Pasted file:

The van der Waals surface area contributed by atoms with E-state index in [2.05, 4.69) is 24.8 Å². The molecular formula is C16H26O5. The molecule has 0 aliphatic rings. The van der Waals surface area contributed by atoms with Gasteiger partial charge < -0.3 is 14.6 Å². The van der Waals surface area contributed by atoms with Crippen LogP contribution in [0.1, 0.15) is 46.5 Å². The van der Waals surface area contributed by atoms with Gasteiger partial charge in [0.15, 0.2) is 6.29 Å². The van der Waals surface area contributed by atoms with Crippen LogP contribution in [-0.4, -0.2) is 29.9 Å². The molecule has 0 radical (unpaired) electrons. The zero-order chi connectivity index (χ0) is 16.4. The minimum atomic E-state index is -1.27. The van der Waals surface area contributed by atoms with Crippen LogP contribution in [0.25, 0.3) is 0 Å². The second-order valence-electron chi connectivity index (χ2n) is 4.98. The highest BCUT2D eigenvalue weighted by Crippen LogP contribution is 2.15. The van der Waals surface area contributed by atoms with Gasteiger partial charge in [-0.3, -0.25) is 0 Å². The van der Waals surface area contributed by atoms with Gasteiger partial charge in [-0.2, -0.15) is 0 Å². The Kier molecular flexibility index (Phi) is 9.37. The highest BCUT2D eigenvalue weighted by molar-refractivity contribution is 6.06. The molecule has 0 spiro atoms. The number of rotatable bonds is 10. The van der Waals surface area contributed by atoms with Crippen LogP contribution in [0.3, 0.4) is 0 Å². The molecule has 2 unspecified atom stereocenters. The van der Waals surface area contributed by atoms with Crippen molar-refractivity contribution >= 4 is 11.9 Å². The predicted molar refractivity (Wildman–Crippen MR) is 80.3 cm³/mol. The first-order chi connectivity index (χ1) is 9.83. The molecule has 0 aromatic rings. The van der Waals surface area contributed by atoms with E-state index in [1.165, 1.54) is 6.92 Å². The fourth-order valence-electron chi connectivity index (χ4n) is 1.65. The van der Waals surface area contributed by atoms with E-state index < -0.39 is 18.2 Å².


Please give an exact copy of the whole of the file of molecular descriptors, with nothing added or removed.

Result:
The van der Waals surface area contributed by atoms with E-state index in [2.05, 4.69) is 24.8 Å². The molecular formula is C16H26O5. The molecule has 0 aliphatic rings. The van der Waals surface area contributed by atoms with Gasteiger partial charge < -0.3 is 14.6 Å². The van der Waals surface area contributed by atoms with Crippen LogP contribution in [0.1, 0.15) is 46.5 Å². The van der Waals surface area contributed by atoms with Gasteiger partial charge in [0.15, 0.2) is 6.29 Å². The van der Waals surface area contributed by atoms with Crippen LogP contribution in [-0.4, -0.2) is 29.9 Å². The molecule has 0 radical (unpaired) electrons. The zero-order chi connectivity index (χ0) is 16.4. The minimum atomic E-state index is -1.27. The van der Waals surface area contributed by atoms with Crippen LogP contribution in [0.25, 0.3) is 0 Å². The second-order valence-electron chi connectivity index (χ2n) is 4.98. The highest BCUT2D eigenvalue weighted by Crippen LogP contribution is 2.15. The van der Waals surface area contributed by atoms with Gasteiger partial charge in [-0.3, -0.25) is 0 Å². The van der Waals surface area contributed by atoms with Gasteiger partial charge in [-0.2, -0.15) is 0 Å². The Kier molecular flexibility index (Phi) is 9.37. The highest BCUT2D eigenvalue weighted by molar-refractivity contribution is 6.06. The molecule has 0 spiro atoms. The number of rotatable bonds is 10. The van der Waals surface area contributed by atoms with Crippen LogP contribution in [0.3, 0.4) is 0 Å². The molecule has 2 unspecified atom stereocenters. The van der Waals surface area contributed by atoms with Crippen molar-refractivity contribution >= 4 is 11.9 Å². The predicted molar refractivity (Wildman–Crippen MR) is 80.3 cm³/mol. The first-order chi connectivity index (χ1) is 9.83. The molecule has 0 aromatic rings. The van der Waals surface area contributed by atoms with E-state index in [1.165, 1.54) is 6.92 Å². The fourth-order valence-electron chi connectivity index (χ4n) is 1.65. The van der Waals surface area contributed by atoms with E-state index < -0.39 is 18.2 Å².